If you’re looking for a town that embodies the typical image of Puglia, the cobbled streets and bright, clean colours of Ostuni are a must-see. While (justifiably) many tourists head straight to the soft, white sand beaches that line the Adriatic and Ionian coastlines, we recommend turning inland to explore some of more underrated corners of Puglia’s interior. The medieval town of Ostuni grew organically over the years, and this is reflected in the seemingly haphazard tumble of buildings that make up its historic centre. Tiny crooked alleyways link quiet, sunny squares to yet more winding streets, and you will inevitably lose yourself as you explore. Historically this was a great advantage in a region often under attack from invading forces (Puglia has defended itself against the Greeks, the Goths and the Byzantines), as the town is a true labyrinth.
The area of Ostuni has hosted settlements since the Paleolithic period, when Neanderthal hunters made their homes in the various grottoes in the area. Evidence of these early settlers, in the form of a skeleton of a young woman discovered buried in a local cave, is on display in the church of San Vito Martire. Locally known as ‘Delia’, she is a fascinating example of Ostuni’s first inhabitants. During the peak of the Roman Empire, Ostuni was named and occupied by the Romans, before falling to the Goths and other tribes after the end of Roman reign. Its next notable invasion was in the 11th century. The Normans invaded and built a castle, which was later destroyed as the city was passed between various noble Italian families.
Today the town still bears witness to its many different past inhabitants, who have all left their mark architecturally, gastronomically and culturally. A gleaming pearl set in the sun-baked landscape, Ostuni’s whitewashed walls shimmer under the blinding Puglian sun. The streets of this hilltop town empty and quieten at midday, as the sun beats down on the cobblestones and locals retreat inside. That is, until aperitivo hour, when the squares fill with chatter and families take a turn about the main square in their traditional evening promenade. This is the perfect time to sit back with a gelato and become part of the background of this postcard-worthy scene. For a much-loved local favourite, try Cremeria alla Scala on Via Cap.Vito Tamborrino. The pistacchio di Bronte is mouth-watering, and is a perfect pairing with hazelnut or dark chocolate.
To start your exploration of Ostuni, climb Via Cattedrale from Piazza Sant’Oronzo up to the heart of the old town. The view from the town centre are breathtaking, stretching out over the surrounding countryside and all the way down to the Adriatic Sea. One of the architectural highlights of this lovely town according to Paul from SweepSmart is its Gothic cathedral, in creamy local stone that glows gently in the evening sun. Built in the 15th century, this little gem has a rose window worthy of Notre Dame, and its cool interiors make a welcome break from the sun outside. Other notable landmarks include the previously-mentioned baroque church of San Vito Martire (which is now a museum) and the Bishop’s Palace. To stay refreshed during a long, hot day of sightseeing, take a break on Piazza Libertà, Ostuni’s main square. Here you can sip a cocktail at Cicinedda Fruit Bistrot, accompanied by a tasty fruit platter or light brunch.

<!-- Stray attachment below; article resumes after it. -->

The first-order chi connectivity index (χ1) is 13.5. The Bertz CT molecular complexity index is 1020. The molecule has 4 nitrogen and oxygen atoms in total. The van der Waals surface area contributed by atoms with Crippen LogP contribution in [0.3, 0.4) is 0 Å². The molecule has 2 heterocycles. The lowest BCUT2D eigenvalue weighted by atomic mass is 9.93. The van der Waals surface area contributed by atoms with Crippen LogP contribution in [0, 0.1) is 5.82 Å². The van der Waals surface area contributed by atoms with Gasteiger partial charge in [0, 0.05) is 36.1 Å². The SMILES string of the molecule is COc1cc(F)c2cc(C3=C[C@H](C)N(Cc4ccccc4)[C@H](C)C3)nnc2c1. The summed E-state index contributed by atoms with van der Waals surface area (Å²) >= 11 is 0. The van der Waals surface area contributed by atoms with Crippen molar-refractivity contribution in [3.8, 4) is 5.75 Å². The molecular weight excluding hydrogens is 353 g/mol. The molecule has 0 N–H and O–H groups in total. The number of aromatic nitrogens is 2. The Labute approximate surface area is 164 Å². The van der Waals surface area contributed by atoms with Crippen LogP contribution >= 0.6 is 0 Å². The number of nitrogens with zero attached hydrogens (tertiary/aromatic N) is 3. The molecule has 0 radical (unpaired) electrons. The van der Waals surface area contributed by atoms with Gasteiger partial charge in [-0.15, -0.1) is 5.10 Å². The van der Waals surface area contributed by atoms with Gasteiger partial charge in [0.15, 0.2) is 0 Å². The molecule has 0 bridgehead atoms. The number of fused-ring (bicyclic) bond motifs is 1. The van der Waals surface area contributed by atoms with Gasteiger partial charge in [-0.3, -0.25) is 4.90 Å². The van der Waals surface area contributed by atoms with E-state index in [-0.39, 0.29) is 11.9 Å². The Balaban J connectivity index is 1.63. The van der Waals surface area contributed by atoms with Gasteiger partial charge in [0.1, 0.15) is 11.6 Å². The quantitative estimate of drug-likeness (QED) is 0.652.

To continue your authentic Puglian experience, make the Saturday morning trip to Ostuni market. You’ll be rewarded for your early start with an amazing variety of local produce, from plump watermelon, fresh-caught octopus and swollen caciacavallo cheese to crisp, just-baked taralli biscuits flavoured with a hint of aniseed or chili. The prices are low, so fill your bags and head back home to make your very own southern Italian feast! Ostuni is close to the coast, at only 8 km, and is easily combined with a visit to the beautiful beaches of Torre Guaceto and Lido Morelli. There are two particular local festivals that visitors should consider taking in. Firstly, as the whole of Italy celebrates Ferragosto on the 15th of August, in Ostuni the Sagra dei Vecchi Tempi occupies the ancient town centre. It is a must for foodies, with some of the region’s best-loved traditional dishes on offer. In the last week of August, usually between the 24th – 27th, Ostuni celebrates its patron saint, Oronzo. On the final day of the celebration a fully-costumed procession takes places through the town on horseback. You are sure to find the ideal home away from home amongst our selection of Ostuni villas.